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Effect of red cell clustering and anisotropy on ultrasound blood backscatter: a Monte Carlo study

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2 Author(s)
Savery, D. ; Univ. of Montreal Hosp., Que. ; Cloutier, G.

When flowing at a low shear rate, blood appears hyperechogenic on ultrasound B-scans. The formation of red blood cell (RBC) aggregates that also alters blood viscosity is the microscopic mechanism explaining this acoustical phenomenon. In this study, Monte Carlo simulations were performed to predict how RBC clustering increases ultrasound scattering by blood. A bidimensional Gibbs-Markov random point process parameterized by the adhesion energy epsi and an anisotropy index nu was used to describe RBC positions for a hematocrit H=40%. The frequency dependence of the backscattering coefficient chi(f) was computed using Born approximation. The backscattering coefficient chi0 at 5 MHz and the spectral slopes and nx and ny (chipropf(nx) or f(ny)) measured, respectively, when the insonification is parallel and perpendicular with the RBC cluster axis were then extracted. Under isotropic conditions, chi0 increased up to 7 dB with epsi and nx=n y decreased from 4.2 to 3.4. Under anisotropic conditions, the backscattering was stronger perpendicularly to aggregate axis, resulting in nx<ny. The anisotropy in scattering appeared more pronounced when epsi or nu increased. These two dimensional results generally predict that low-frequency blood backscatter is related to cluster dimension, and higher-frequency properties are affected by finer morphological features as anisotropy. This numerically establishes that ultrasound backscatter spectroscopy on a large frequency range is pertinent to characterize in situ hemorheology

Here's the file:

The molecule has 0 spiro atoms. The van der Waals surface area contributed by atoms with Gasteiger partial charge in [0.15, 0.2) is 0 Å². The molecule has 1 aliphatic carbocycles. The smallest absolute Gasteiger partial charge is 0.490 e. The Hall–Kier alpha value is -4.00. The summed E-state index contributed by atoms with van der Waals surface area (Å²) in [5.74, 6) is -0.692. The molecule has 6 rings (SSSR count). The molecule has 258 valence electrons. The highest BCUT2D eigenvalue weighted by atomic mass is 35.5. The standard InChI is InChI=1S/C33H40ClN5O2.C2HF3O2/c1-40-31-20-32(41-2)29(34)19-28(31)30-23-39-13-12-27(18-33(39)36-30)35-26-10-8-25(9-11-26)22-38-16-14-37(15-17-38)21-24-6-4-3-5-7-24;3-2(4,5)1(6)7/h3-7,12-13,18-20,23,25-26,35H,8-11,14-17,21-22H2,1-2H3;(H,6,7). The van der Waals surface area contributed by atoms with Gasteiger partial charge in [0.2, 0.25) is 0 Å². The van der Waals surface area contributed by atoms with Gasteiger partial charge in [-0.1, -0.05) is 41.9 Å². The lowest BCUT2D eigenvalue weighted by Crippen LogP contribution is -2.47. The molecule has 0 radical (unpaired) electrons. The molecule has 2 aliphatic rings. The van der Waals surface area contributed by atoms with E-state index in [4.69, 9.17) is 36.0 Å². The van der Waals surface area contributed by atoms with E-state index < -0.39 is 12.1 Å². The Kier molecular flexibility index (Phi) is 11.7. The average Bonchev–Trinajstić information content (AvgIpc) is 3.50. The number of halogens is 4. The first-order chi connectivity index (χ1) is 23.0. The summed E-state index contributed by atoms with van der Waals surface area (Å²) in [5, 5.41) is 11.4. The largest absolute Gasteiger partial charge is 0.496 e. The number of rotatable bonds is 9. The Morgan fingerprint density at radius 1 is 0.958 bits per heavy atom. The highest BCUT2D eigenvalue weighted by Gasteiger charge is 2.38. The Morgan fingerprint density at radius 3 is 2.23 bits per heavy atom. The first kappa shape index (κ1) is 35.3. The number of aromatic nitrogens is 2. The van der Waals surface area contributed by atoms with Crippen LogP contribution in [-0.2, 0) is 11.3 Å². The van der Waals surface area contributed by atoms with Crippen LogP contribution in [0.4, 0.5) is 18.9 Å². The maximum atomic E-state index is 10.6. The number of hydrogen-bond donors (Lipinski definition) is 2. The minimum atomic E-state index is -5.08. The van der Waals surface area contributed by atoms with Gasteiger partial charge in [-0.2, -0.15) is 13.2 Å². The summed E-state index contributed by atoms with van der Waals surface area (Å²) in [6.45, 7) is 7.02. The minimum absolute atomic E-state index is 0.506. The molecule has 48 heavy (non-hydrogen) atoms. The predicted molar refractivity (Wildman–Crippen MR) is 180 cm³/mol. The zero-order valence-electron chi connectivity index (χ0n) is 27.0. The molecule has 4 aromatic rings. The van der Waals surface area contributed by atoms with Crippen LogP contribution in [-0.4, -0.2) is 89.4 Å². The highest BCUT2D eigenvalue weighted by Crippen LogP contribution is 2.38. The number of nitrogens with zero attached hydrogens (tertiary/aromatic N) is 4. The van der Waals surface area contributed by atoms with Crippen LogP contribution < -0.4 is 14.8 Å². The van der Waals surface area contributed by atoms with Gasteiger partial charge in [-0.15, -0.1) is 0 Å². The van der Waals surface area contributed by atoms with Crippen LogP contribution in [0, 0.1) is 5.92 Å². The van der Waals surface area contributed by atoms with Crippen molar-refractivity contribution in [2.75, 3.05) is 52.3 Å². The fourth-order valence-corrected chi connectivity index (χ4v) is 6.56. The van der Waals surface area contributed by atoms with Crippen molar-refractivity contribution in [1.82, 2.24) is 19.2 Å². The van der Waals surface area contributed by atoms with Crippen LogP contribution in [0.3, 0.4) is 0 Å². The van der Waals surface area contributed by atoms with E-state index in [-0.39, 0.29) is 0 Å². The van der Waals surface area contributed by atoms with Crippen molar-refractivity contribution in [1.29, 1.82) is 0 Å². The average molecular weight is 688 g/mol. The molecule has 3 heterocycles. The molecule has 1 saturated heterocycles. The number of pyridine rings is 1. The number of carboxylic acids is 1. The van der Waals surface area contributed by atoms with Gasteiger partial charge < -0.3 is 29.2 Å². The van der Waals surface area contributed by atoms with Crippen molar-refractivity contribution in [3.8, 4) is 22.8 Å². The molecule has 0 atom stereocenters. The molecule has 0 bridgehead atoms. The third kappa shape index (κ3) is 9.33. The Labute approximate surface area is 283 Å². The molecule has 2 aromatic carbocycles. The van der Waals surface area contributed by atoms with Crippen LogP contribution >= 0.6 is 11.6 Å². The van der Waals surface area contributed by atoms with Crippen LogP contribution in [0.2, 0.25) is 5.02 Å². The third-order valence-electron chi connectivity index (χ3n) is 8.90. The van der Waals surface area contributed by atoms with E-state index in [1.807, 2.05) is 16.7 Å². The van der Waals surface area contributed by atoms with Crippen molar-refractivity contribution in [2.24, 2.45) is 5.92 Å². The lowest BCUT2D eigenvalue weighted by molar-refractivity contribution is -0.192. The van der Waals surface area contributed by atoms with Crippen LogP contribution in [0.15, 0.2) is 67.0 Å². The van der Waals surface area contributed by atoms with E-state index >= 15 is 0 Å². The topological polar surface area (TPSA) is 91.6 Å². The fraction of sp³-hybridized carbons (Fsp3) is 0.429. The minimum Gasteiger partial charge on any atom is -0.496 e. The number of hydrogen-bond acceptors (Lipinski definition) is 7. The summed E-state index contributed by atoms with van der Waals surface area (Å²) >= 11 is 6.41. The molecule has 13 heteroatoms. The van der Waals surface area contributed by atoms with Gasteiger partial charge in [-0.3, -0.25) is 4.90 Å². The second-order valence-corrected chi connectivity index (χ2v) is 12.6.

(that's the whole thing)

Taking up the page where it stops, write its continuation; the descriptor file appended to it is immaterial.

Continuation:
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Ultrasonics, Ferroelectrics, and Frequency Control, IEEE Transactions on  (Volume:52 ,  Issue: 1 )